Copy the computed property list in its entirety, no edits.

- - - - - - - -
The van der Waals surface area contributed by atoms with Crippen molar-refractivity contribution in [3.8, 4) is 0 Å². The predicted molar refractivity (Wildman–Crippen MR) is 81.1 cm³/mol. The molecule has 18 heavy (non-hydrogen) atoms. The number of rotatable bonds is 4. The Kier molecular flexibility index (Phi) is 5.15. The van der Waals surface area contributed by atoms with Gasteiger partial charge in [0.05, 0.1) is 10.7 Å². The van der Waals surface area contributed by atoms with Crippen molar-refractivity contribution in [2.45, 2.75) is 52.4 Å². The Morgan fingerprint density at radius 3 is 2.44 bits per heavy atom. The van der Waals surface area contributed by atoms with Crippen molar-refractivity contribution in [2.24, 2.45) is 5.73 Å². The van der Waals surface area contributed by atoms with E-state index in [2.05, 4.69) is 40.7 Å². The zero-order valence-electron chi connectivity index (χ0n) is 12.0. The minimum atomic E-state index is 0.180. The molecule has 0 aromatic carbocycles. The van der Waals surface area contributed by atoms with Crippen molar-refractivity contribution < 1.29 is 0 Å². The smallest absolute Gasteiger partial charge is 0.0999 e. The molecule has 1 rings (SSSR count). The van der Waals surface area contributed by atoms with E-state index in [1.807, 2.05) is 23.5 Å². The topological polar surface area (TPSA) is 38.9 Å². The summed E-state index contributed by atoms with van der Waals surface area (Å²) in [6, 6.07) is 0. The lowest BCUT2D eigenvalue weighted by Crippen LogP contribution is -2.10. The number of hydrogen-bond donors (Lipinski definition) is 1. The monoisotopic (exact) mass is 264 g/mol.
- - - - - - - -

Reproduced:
The van der Waals surface area contributed by atoms with Crippen molar-refractivity contribution in [3.8, 4) is 0 Å². The predicted molar refractivity (Wildman–Crippen MR) is 81.1 cm³/mol. The molecule has 18 heavy (non-hydrogen) atoms. The number of rotatable bonds is 4. The Kier molecular flexibility index (Phi) is 5.15. The van der Waals surface area contributed by atoms with Gasteiger partial charge in [0.05, 0.1) is 10.7 Å². The van der Waals surface area contributed by atoms with Crippen molar-refractivity contribution in [2.45, 2.75) is 52.4 Å². The Morgan fingerprint density at radius 3 is 2.44 bits per heavy atom. The van der Waals surface area contributed by atoms with Crippen molar-refractivity contribution in [2.24, 2.45) is 5.73 Å². The van der Waals surface area contributed by atoms with E-state index in [2.05, 4.69) is 40.7 Å². The zero-order valence-electron chi connectivity index (χ0n) is 12.0. The minimum atomic E-state index is 0.180. The molecule has 0 aromatic carbocycles. The van der Waals surface area contributed by atoms with Crippen molar-refractivity contribution < 1.29 is 0 Å². The smallest absolute Gasteiger partial charge is 0.0999 e. The molecule has 1 rings (SSSR count). The van der Waals surface area contributed by atoms with E-state index in [1.807, 2.05) is 23.5 Å². The topological polar surface area (TPSA) is 38.9 Å². The summed E-state index contributed by atoms with van der Waals surface area (Å²) in [6, 6.07) is 0. The lowest BCUT2D eigenvalue weighted by Crippen LogP contribution is -2.10. The number of hydrogen-bond donors (Lipinski definition) is 1. The monoisotopic (exact) mass is 264 g/mol.